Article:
It is further preferable that the repackaging of the compression string and the look-up table means in the output file is accompanied by the insertion of a browser executable expansion routine, which expands the compression string.
Most preferably, the compression string and the look-up string are provided in the form of variable definitions to the browser.
It is yet further preferable that the output file consists only of initialization and termination tags, immediately followed and preceded with script identifying tags which bound the compression string, the look-up string, and the browser executable expansion routine.
According to a second aspect of the invention there is also provided a file when compressed according to the compression technique as specified in the primary aspect of the invention.
According to a third aspect of the invention there is provided a compression string and look-up means resulting from the application of the compression technique according to the invention.
According to a fourth aspect of the invention there is provided an expansion technique for creating a web page containing tags, information, and code constituted of simple text readable and/or executable by a browser program for display therein, constituting the steps of consecutively analyzing each character or group of characters of a compression string consisting at least of uncompressed textual matter and control codes, replacing control codes within the compression string with textual matter corresponding to the particular control code as contained in look-up means to create a string of textual matter interpretable by a browser, and outputting said resulting textual matter for display by said browser.
Preferably the output of textual matter occurs simultaneously with the expansion of the compression string.
The fundamental advantages of the compression technique according to the invention are that web pages can be compressed by a factor of between 40-60% while remaining entirely readable by the vast majority of the browser programs currently in use in the world.
The underlying inventive concept of the invention lies in the realization of the inventor that web pages consists of a large number of often identical mark-up language tags which can be replaced by control codes, together with any textual matter within the file which appears frequently within said file. Additionally, the realization that the execution of computer code by the browser program on the user's computer is in all cases a much speedier process than the transfer of the information constituting a file through an analogue or digital telephone line, company LAN or WAN (Wide Area Network), and accordingly it is far more efficient to use executable code to expand and reconstitute the original web page at the user's computer than to download an uncompressed version of the web page.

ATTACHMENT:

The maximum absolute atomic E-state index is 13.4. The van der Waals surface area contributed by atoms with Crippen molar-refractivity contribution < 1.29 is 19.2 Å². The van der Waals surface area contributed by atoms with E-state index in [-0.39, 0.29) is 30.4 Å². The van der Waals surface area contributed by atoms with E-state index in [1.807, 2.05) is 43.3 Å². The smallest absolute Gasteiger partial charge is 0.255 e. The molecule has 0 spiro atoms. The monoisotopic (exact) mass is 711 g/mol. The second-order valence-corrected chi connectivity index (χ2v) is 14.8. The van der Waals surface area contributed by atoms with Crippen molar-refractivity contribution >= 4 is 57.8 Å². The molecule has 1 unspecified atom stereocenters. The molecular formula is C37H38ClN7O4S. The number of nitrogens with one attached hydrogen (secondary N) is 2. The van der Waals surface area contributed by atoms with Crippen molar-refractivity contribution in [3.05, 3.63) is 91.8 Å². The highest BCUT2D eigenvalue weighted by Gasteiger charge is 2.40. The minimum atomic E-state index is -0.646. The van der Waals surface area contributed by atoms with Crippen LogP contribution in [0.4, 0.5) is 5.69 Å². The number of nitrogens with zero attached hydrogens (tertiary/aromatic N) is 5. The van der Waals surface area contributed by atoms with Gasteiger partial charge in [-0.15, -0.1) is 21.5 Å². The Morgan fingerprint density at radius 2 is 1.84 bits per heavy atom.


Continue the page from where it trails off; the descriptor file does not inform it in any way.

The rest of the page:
A further advantage of the invention is realized on the company “Intranet” where a company's information is presented to the employees in the form of predominantly text-based web pages. Company Intranets are exceedingly bandwidth-intensive in that a very large amount of information can be transmitted over the company network. The reduction of Intranet traffic, which would be obtained by compression of all the said web pages, would reduce network traffic, and thus release network resources for the transmission of additional information. Ultimately, users would not only experience an increase in speed with which they could view information as a result of the compression technique according to the invention, but the speed with which any information reached a particular machine over the network would increase in general because of the reduction in network traffic.
Experimentation has shown that the compression method according to the invention can achieve 40-60% compression depending on the content of a particular page. For example, web pages consisting of a large number of images will not be compressed as efficiently as web pages consisting predominantly of text, but the mere fact that any web page comprises at least a pair of identical tags (the structure of mark-up languages necessitates this) renders all web pages compressible to some degree by the method according to the invention.